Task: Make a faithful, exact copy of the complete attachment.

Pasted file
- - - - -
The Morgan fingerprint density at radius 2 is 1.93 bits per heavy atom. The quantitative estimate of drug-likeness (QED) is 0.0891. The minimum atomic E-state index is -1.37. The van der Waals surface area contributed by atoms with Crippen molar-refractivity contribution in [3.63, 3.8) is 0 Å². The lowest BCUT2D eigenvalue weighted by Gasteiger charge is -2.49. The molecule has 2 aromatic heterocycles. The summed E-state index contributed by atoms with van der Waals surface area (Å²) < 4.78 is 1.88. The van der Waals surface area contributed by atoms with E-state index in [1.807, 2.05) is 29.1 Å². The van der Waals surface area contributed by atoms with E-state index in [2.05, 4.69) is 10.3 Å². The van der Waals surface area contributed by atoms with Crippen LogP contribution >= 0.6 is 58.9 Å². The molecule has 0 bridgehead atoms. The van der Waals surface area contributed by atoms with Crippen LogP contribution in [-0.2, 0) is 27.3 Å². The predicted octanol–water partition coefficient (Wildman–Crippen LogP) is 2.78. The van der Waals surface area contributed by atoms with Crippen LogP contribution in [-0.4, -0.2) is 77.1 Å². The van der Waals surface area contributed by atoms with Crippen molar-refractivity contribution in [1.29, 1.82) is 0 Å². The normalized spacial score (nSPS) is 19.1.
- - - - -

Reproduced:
The Morgan fingerprint density at radius 2 is 1.93 bits per heavy atom. The quantitative estimate of drug-likeness (QED) is 0.0891. The minimum atomic E-state index is -1.37. The van der Waals surface area contributed by atoms with Crippen molar-refractivity contribution in [3.63, 3.8) is 0 Å². The lowest BCUT2D eigenvalue weighted by Gasteiger charge is -2.49. The molecule has 2 aromatic heterocycles. The summed E-state index contributed by atoms with van der Waals surface area (Å²) < 4.78 is 1.88. The van der Waals surface area contributed by atoms with E-state index in [1.807, 2.05) is 29.1 Å². The van der Waals surface area contributed by atoms with E-state index in [2.05, 4.69) is 10.3 Å². The van der Waals surface area contributed by atoms with Crippen LogP contribution >= 0.6 is 58.9 Å². The molecule has 0 bridgehead atoms. The van der Waals surface area contributed by atoms with Crippen LogP contribution in [-0.2, 0) is 27.3 Å². The predicted octanol–water partition coefficient (Wildman–Crippen LogP) is 2.78. The van der Waals surface area contributed by atoms with Crippen LogP contribution in [-0.4, -0.2) is 77.1 Å². The van der Waals surface area contributed by atoms with Crippen molar-refractivity contribution in [1.29, 1.82) is 0 Å². The normalized spacial score (nSPS) is 19.1.